Christian Parenting on Halloween: An Opportunity For Teaching Kids About Community

There is a fair amount of controversy about whether Christian families should celebrate Halloween. Whether or not you choose to observe this specific holiday, we are called to behave like Jesus in our communities every day, including Halloween. In fact, Christian parents can use Halloween as a tool for teaching kids about community and loving their neighbors as Jesus calls us to do. Instead of being “for” or “against” Halloween, let’s be in support of building community and showing the love of Christ in every situation. Let’s be known for all that we are in support of–love, family, acceptance, grace, and community–and teach our children to have the same mindset. 

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Should Christians Celebrate Halloween In Their Community?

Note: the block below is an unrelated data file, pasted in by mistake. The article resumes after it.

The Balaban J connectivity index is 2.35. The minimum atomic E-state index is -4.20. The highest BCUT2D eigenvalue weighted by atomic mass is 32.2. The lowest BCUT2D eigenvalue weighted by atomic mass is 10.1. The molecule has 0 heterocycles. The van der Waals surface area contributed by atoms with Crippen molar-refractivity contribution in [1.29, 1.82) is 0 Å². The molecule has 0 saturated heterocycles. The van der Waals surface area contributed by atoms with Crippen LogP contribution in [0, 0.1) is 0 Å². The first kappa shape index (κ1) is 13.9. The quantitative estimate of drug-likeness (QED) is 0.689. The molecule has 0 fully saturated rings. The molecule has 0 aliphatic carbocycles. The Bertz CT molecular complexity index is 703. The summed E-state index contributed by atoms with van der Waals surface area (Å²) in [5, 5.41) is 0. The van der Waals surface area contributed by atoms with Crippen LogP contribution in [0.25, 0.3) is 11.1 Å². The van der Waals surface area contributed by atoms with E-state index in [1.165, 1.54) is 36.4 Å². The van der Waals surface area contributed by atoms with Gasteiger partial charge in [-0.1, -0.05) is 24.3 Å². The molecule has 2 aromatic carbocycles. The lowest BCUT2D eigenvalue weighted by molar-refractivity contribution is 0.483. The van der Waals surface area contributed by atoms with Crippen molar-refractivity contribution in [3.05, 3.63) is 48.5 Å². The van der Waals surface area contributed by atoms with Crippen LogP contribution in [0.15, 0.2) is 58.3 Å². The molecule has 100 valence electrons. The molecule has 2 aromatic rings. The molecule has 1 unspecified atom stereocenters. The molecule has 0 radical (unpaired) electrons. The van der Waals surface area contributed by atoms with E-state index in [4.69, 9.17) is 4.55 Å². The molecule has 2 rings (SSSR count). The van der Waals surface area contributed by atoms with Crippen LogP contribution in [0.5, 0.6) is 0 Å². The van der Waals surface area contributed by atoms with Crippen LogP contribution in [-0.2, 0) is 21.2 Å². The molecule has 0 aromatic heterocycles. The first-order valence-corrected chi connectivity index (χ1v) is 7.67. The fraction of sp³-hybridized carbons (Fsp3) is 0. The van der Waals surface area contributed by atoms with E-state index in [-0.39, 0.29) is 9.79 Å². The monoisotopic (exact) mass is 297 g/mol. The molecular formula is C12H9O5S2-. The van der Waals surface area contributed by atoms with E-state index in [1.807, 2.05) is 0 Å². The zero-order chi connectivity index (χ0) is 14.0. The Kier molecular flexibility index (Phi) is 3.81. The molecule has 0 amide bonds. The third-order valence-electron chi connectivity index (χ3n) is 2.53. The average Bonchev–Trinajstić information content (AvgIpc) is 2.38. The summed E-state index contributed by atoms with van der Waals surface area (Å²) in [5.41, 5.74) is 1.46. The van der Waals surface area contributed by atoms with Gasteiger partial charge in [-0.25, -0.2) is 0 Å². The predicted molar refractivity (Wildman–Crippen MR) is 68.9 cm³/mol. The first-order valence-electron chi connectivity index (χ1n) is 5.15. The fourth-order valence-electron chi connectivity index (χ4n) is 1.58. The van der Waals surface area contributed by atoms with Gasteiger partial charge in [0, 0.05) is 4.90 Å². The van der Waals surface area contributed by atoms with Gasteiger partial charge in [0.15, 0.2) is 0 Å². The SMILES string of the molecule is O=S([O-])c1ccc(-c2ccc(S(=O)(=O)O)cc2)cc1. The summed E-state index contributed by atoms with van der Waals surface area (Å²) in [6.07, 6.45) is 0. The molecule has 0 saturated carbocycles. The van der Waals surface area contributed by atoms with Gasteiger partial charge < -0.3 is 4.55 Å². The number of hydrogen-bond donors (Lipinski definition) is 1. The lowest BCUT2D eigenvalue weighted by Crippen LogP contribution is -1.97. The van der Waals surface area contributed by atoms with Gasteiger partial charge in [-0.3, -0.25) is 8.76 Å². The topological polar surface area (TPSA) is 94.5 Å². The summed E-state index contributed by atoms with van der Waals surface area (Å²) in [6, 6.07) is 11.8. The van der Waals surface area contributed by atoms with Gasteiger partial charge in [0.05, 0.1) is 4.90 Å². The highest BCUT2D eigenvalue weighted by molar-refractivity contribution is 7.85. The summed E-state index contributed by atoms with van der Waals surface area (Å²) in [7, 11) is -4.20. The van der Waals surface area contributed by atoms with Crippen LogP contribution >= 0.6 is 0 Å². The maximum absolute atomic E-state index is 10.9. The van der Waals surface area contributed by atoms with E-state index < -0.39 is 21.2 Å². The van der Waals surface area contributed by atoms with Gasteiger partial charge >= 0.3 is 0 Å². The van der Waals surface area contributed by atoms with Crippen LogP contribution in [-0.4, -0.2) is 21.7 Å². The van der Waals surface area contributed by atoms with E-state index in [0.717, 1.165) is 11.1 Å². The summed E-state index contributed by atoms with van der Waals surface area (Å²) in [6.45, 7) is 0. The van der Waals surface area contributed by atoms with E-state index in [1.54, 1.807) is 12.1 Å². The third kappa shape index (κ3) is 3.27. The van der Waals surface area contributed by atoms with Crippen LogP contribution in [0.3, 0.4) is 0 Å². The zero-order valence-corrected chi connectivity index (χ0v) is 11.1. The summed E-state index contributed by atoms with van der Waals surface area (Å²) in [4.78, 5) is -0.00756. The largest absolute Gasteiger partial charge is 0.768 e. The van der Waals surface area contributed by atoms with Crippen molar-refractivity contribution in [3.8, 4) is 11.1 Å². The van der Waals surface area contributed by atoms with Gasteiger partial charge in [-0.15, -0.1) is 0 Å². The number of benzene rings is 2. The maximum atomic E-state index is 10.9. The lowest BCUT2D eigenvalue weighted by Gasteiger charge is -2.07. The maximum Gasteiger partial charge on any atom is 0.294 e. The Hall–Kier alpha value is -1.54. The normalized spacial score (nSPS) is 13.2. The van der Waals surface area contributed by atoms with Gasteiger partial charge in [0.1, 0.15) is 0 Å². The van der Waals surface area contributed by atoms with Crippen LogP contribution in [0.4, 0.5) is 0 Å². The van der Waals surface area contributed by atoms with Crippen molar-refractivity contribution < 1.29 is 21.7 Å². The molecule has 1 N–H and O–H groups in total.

Halloween is an opportunity for teaching kids about community, whether or not you choose to celebrate the holiday according to our cultural norms (i.e. scary costumes, candy, trick-or-treating, etc…). But, the answer to whether your family should observe or celebrate Halloween becomes clear when you simply consider others’ needs above your own. Let’s look at a few scriptures to try and see God’s heart toward cultural norms and how to navigate them.

Therefore if you have any encouragement from being united with Christ, if any comfort from his love, if any common sharing in the Spirit, if any tenderness and compassion, then make my joy complete by being like-minded, having the same love, being one in spirit and of one mind. Do nothing out of selfish ambition or vain conceit. Rather, in humility value others above yourselves, not looking to your own interests but each of you to the interests of the others. Philippians 2:1-4 NIV

This passage goes on to say that we should behave like Christ, who sacrificed himself even though he was God in the flesh. It doesn’t say that we should love like Jesus every day except October 31. Quite the opposite! It says that we should be eager to share the good gifts that we have because of Jesus. We should be out looking for ways to do so! Could that mean that you and your family could find a way to love others on Halloween that doesn’t violate your conscience? Of course! We can all do that!